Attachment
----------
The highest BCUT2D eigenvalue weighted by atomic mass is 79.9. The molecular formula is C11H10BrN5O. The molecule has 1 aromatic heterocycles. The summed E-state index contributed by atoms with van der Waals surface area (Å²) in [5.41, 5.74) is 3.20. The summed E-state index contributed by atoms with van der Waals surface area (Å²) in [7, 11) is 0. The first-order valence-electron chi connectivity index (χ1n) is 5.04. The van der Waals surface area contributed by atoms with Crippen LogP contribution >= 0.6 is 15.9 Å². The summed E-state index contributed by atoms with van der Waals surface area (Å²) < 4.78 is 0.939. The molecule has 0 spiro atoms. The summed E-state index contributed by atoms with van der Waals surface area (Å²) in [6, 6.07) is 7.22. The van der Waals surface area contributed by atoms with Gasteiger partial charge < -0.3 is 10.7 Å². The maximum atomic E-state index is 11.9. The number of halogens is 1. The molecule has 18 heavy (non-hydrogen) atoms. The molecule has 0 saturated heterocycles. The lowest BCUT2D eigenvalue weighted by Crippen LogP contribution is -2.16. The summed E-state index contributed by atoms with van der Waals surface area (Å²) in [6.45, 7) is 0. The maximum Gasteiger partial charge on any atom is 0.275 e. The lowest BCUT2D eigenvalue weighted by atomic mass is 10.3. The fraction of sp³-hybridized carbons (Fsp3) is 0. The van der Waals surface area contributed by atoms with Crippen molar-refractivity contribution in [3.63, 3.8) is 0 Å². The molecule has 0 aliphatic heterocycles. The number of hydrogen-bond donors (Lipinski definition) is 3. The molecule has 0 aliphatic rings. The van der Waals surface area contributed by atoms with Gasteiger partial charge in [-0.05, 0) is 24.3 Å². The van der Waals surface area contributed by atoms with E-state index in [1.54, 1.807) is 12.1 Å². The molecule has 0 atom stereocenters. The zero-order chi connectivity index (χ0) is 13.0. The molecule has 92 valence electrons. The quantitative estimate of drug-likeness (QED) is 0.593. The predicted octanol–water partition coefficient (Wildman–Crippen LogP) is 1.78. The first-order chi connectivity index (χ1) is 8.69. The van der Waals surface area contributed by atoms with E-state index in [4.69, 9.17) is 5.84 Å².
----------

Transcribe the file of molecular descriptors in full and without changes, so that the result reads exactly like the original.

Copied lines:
The highest BCUT2D eigenvalue weighted by atomic mass is 79.9. The molecular formula is C11H10BrN5O. The molecule has 1 aromatic heterocycles. The summed E-state index contributed by atoms with van der Waals surface area (Å²) in [5.41, 5.74) is 3.20. The summed E-state index contributed by atoms with van der Waals surface area (Å²) in [7, 11) is 0. The first-order valence-electron chi connectivity index (χ1n) is 5.04. The van der Waals surface area contributed by atoms with Crippen LogP contribution >= 0.6 is 15.9 Å². The summed E-state index contributed by atoms with van der Waals surface area (Å²) < 4.78 is 0.939. The molecule has 0 spiro atoms. The summed E-state index contributed by atoms with van der Waals surface area (Å²) in [6, 6.07) is 7.22. The van der Waals surface area contributed by atoms with Gasteiger partial charge < -0.3 is 10.7 Å². The maximum atomic E-state index is 11.9. The number of halogens is 1. The molecule has 18 heavy (non-hydrogen) atoms. The molecule has 0 saturated heterocycles. The lowest BCUT2D eigenvalue weighted by Crippen LogP contribution is -2.16. The summed E-state index contributed by atoms with van der Waals surface area (Å²) in [6.45, 7) is 0. The maximum Gasteiger partial charge on any atom is 0.275 e. The lowest BCUT2D eigenvalue weighted by atomic mass is 10.3. The fraction of sp³-hybridized carbons (Fsp3) is 0. The van der Waals surface area contributed by atoms with Crippen molar-refractivity contribution in [3.63, 3.8) is 0 Å². The molecule has 0 aliphatic heterocycles. The number of hydrogen-bond donors (Lipinski definition) is 3. The molecule has 0 aliphatic rings. The van der Waals surface area contributed by atoms with Gasteiger partial charge in [-0.05, 0) is 24.3 Å². The van der Waals surface area contributed by atoms with E-state index in [1.54, 1.807) is 12.1 Å². The molecule has 0 atom stereocenters. The zero-order chi connectivity index (χ0) is 13.0. The molecule has 92 valence electrons. The quantitative estimate of drug-likeness (QED) is 0.593. The predicted octanol–water partition coefficient (Wildman–Crippen LogP) is 1.78. The first-order chi connectivity index (χ1) is 8.69. The van der Waals surface area contributed by atoms with E-state index in [4.69, 9.17) is 5.84 Å².